A 7-year-old pixie named Emily Whitehead has erased any remaining doubts about the power of a University of Pennsylvania gene therapy to eradicate certain blood cancers.
The therapy is personalized using each patient's immune system "T cells." Three weeks after Emily's infusion in April, she was completely free of the leukemia that had been on the verge of killing her.
Just as important, she showed that the T cell therapy can have catastrophic side effects, and pointed the way for her doctors to find an antidote.
Without that antidote, she, and probably several later patients, would be dead. And a novel therapy that has tamed terminal leukemia in seven of the first 10 patients might be deemed too risky for further testing.
"Previous patients got sick, but it wasn't clear at the time whether it was due to the T cells or an infection," said pediatric oncologist Stephan Grupp, who oversaw Emily's care at Children's Hospital of Philadelphia. "Now we know the main reason they were sick was the cells. But now we can intervene. She taught us."
"In the war against cancer," Emily's father, Tom, said from their home in Philipsburg, Pa., "there is no one in front of Emily."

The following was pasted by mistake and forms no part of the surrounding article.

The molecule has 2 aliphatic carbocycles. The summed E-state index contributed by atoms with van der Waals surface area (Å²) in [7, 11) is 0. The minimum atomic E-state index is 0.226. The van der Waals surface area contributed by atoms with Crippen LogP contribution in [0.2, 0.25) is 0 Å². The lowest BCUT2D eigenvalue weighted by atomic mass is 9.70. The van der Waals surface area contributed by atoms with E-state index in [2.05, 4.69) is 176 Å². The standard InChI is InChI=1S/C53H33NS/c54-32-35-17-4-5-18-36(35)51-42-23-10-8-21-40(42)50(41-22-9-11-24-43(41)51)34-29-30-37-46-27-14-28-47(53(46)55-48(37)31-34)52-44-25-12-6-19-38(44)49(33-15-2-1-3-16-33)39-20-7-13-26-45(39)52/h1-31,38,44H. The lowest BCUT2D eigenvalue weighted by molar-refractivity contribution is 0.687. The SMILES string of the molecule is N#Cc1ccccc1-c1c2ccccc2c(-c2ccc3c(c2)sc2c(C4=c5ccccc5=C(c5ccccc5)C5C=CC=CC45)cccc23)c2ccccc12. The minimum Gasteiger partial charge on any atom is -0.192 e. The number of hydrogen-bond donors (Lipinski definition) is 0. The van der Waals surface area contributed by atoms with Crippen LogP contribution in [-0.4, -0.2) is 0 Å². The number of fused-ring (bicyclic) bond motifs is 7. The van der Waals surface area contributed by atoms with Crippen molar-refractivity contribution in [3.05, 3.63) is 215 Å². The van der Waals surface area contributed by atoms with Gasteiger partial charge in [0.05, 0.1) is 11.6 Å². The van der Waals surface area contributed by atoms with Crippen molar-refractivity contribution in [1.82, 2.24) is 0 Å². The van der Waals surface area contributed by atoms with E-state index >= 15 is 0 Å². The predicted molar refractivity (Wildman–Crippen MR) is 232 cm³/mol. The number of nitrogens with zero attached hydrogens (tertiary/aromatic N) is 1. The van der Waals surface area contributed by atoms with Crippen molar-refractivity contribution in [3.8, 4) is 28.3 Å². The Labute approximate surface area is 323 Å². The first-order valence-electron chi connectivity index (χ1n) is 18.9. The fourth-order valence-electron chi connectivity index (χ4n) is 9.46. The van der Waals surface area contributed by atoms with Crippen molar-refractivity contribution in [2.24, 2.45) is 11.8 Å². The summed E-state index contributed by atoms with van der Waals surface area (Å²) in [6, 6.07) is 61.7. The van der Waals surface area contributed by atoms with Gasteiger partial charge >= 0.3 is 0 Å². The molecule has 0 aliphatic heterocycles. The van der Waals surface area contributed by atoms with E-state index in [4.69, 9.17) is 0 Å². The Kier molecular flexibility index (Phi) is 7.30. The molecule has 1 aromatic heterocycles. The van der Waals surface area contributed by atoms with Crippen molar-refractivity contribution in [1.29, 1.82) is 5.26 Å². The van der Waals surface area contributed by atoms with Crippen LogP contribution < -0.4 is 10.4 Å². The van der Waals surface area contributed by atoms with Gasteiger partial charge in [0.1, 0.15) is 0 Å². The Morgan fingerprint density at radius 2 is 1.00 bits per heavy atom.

The Penn research team, led by gene-therapy pioneer Carl June, was to present results from the first 10 patients at a medical conference beginning over the weekend.
Although 10 is a tiny number, the outcomes have been so stunning the world has noticed. After journals published results from the first three patients last year, pharmaceutical giant Novartis rushed to team with Penn to develop and license the technology.
Of the 10, only two patients have not gotten better on the T cell therapy, even though all had stopped responding to conventional treatments. Four patients have had a complete response - their leukemia was eradicated - with the longest so far lasting 28 months. In four other patients, leukemia diminished dramatically.
"We believe we know why the two patients didn't respond," said Penn physician David L. Porter, a cancer and blood specialist. "If we're right, it's something we can fix."